An extended lockdown of Vietnam’s largest city and exporting hub – Ho Chi Minh – is threatening to cause a major headache for global supplies of coffee, according to reports in the Financial Times.
The country is a leading producer of robusta, the bean used in instant coffee and in some blends of espresso.
The lockdown in the city has seen exporters struggle to transport goods to ports for shipment abroad, compounding existing supply chain problems relating to a shortage of shipping containers and increasing freight costs.
It’s spelled trouble for coffee producers and vendors, as wholesale robusta bean prices have risen by around 50 per cent globally this year alone.
Trade organisations, including the Vietnam Coffee-Cocoa Association, have called on the country’s Government to ease restrictions to help avoid delays related to shipments and related costs.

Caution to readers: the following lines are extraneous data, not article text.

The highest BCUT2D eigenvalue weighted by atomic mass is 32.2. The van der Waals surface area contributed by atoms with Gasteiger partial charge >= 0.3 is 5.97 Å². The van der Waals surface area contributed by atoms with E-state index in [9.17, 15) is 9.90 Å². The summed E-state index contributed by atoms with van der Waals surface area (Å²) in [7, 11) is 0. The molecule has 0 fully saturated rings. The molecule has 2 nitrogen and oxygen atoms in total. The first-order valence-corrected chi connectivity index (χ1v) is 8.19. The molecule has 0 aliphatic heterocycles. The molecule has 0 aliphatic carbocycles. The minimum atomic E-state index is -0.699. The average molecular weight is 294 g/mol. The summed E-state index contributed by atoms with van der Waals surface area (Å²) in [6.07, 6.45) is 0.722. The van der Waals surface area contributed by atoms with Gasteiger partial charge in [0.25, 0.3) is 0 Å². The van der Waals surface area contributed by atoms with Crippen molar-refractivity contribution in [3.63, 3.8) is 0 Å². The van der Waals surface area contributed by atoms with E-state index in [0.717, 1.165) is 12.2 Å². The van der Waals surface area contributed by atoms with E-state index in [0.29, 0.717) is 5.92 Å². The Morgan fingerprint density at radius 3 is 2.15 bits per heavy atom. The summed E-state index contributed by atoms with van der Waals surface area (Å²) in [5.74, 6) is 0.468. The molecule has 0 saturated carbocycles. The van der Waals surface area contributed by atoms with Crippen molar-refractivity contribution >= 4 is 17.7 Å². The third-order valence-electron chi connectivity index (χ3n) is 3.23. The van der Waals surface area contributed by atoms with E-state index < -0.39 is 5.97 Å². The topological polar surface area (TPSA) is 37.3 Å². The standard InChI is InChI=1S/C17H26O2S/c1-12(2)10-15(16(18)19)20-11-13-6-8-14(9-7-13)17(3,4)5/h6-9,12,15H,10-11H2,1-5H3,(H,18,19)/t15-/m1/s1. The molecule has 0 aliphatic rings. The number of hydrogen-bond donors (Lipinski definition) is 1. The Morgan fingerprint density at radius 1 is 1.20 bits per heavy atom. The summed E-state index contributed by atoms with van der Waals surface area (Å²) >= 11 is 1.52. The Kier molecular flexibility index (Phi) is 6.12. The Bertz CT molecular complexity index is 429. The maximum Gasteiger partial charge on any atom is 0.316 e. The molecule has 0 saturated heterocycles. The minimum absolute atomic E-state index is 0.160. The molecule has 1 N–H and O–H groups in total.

The problems in Vietnam are only the most recent blow to the global coffee industry, however.
In the world’s largest producer of premium arabica coffee beans – Brazil, crop yields have been badly impacted by adverse weather conditions.
The worst frosts in the country in decades have sent coffee costs spiraling and the damage may be so severe it has a longer-term impact, forcing farmers to pause production to replant trees.
It comes as earlier this year warnings were sounded that climate-related changes could disrupt European coffee and chocolate supplies, as supplier countries, including Brazil and Vietnam are particularly vulnerable to droughts.
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